By Rania Zanoun
Damascus, Jul 1 (efe-epa).- From behind the counter, butcher Ali Gneid watches as his customers scan the prohibitive prices of ribs and beef cuts before striking them off their shopping lists.
He is all too familiar with the difficulties that those who approach his stall at the Bab Srija market in the heart of Damascus face.
“I’m a butcher and I can’t even take meat home,” the 50-year-old says.
“Prison would be better than this — at least there’s food there.”
Syria has been a theater of war for nine years. The bloody civil conflict erupted during the widespread protests across the region, popularly known as the Arab Spring, and at one point looked likely to topple the government of strongman president Bashar Al-Assad.
It has been brutal: more than 400,000 people have died, according to the UN. Assad has since regained power in the vast majority of the country.
Only Idlib province in northwest Syrian remains in the hands of armed opposition forces, which nowadays is an ideological patchwork of groups with a heavy jihadist presence.
While the notion of a final battle to wrest control of Idlib seems to be close, the suffering in Syria looks to be far from over.
The UN estimated that 83 percent of Syrians live below the poverty line, earning less than $100 a month, while the World Food Programme says that food prices have risen 209 percent compared to last year.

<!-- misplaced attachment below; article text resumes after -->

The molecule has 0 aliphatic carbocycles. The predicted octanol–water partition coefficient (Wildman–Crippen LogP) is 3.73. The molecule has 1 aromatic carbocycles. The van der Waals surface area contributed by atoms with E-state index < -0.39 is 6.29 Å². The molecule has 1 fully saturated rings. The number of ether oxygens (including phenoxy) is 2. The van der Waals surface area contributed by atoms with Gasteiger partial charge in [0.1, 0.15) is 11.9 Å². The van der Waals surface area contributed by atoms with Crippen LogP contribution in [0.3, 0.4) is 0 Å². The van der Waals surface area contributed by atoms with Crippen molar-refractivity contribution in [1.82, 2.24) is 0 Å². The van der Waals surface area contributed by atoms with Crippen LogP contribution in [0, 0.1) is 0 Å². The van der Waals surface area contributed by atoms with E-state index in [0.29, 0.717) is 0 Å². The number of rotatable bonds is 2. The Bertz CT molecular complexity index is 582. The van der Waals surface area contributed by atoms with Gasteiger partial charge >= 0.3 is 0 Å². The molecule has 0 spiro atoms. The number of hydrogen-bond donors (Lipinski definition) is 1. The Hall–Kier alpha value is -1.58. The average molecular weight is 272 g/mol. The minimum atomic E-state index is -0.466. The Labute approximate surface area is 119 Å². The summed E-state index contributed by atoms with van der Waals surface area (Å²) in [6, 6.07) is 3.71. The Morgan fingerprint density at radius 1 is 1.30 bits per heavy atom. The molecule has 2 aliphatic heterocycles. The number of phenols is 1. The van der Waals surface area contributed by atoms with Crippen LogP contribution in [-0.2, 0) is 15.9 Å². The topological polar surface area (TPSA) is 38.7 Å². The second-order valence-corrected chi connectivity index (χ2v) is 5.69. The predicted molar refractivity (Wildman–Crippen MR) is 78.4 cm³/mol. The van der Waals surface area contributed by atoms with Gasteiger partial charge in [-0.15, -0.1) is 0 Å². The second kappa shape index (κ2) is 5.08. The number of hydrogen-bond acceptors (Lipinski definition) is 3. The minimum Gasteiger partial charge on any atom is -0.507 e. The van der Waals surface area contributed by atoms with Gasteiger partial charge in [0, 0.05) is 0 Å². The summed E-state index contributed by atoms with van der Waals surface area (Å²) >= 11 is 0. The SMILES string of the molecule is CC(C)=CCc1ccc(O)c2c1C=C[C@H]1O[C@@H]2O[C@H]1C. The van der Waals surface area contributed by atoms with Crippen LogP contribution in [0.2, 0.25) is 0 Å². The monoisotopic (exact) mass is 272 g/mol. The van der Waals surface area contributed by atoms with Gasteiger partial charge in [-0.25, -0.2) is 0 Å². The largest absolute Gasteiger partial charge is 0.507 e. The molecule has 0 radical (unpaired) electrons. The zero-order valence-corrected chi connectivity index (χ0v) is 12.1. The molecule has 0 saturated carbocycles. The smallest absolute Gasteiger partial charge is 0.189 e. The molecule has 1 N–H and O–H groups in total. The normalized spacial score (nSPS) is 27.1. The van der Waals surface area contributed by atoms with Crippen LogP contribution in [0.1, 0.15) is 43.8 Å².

Gneid says that this rise, which affects meat in particular, has seen costs inflate from 5,000 Syrian pounds (about $9.7) per kilo to 20,000 Syrian pounds ($39). He attributes it to a thriving blackmarket and international sanctions.
The Syrian government has firmly laid the blame for inflation on sanctions imposed by the United States, which this month approved a raft of new restrictions as part of the so-called Caesar Act, which looks to limit Assad’s ability to preside over the rebuilding of Syria.
At the market, Kamla, 60, who scrapes by on a pension of around $97, moves from stall to stall looking for a bottle of oil.
“Prices are exorbitant today,” says the woman from Al Sabinah, in southwest Damascus.
One of the few people at the market willing to talk to journalists, she says it has been over a year since she ate meat.
Food stall owner Izzat al Shaghuri, 52, tells Efe that the blame for the price hike does not lie with them. “There is no stability in the prices,” he says, adding that it was linked to the exchange rate.
“Many Syrians are looking for ways to cook without oil,” he adds.
The WFP estimated that 9.3 million of 17 million Syrians face the prospect of food insecurity, according to the agency’s Syria communications officer Jessica Lawson, who added that prices were higher than they have ever been since the conflict broke out in 2011.
She tells Efe that this was down to a “combination of factors” including the civil war itself, the stagnating economy, the economic crisis in neighboring Lebanon and the Covid-19 lockdown.
According to WFP figures, “even basic foods are becoming beyond the reach of many.”